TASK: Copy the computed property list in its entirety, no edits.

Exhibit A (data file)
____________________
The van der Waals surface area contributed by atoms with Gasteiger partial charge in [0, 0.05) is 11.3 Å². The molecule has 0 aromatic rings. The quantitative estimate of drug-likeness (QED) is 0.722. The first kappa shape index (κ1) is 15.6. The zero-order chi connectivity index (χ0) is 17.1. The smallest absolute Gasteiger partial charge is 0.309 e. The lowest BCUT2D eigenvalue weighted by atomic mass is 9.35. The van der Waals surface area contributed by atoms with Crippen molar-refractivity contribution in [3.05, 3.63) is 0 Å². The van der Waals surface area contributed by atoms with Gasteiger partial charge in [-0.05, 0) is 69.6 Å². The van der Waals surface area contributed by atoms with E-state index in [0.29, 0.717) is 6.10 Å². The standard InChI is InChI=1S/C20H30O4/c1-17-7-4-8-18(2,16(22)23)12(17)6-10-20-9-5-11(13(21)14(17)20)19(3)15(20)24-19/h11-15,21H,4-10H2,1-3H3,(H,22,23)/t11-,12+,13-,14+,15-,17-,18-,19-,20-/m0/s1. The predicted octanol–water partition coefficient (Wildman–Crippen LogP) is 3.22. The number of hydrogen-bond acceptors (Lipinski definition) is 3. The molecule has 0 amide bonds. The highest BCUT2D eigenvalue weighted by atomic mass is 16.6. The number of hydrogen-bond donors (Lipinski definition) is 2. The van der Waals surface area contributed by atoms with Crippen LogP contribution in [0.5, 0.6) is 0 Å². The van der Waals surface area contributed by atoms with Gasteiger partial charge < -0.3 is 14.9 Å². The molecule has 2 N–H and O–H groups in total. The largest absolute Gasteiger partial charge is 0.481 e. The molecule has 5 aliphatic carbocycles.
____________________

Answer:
The van der Waals surface area contributed by atoms with Gasteiger partial charge in [0, 0.05) is 11.3 Å². The molecule has 0 aromatic rings. The quantitative estimate of drug-likeness (QED) is 0.722. The first kappa shape index (κ1) is 15.6. The zero-order chi connectivity index (χ0) is 17.1. The smallest absolute Gasteiger partial charge is 0.309 e. The lowest BCUT2D eigenvalue weighted by atomic mass is 9.35. The van der Waals surface area contributed by atoms with Crippen molar-refractivity contribution in [3.05, 3.63) is 0 Å². The van der Waals surface area contributed by atoms with Gasteiger partial charge in [-0.05, 0) is 69.6 Å². The van der Waals surface area contributed by atoms with E-state index in [0.29, 0.717) is 6.10 Å². The standard InChI is InChI=1S/C20H30O4/c1-17-7-4-8-18(2,16(22)23)12(17)6-10-20-9-5-11(13(21)14(17)20)19(3)15(20)24-19/h11-15,21H,4-10H2,1-3H3,(H,22,23)/t11-,12+,13-,14+,15-,17-,18-,19-,20-/m0/s1. The predicted octanol–water partition coefficient (Wildman–Crippen LogP) is 3.22. The number of hydrogen-bond acceptors (Lipinski definition) is 3. The molecule has 0 amide bonds. The highest BCUT2D eigenvalue weighted by atomic mass is 16.6. The number of hydrogen-bond donors (Lipinski definition) is 2. The van der Waals surface area contributed by atoms with Crippen LogP contribution in [0.5, 0.6) is 0 Å². The van der Waals surface area contributed by atoms with Gasteiger partial charge < -0.3 is 14.9 Å². The molecule has 2 N–H and O–H groups in total. The largest absolute Gasteiger partial charge is 0.481 e. The molecule has 5 aliphatic carbocycles.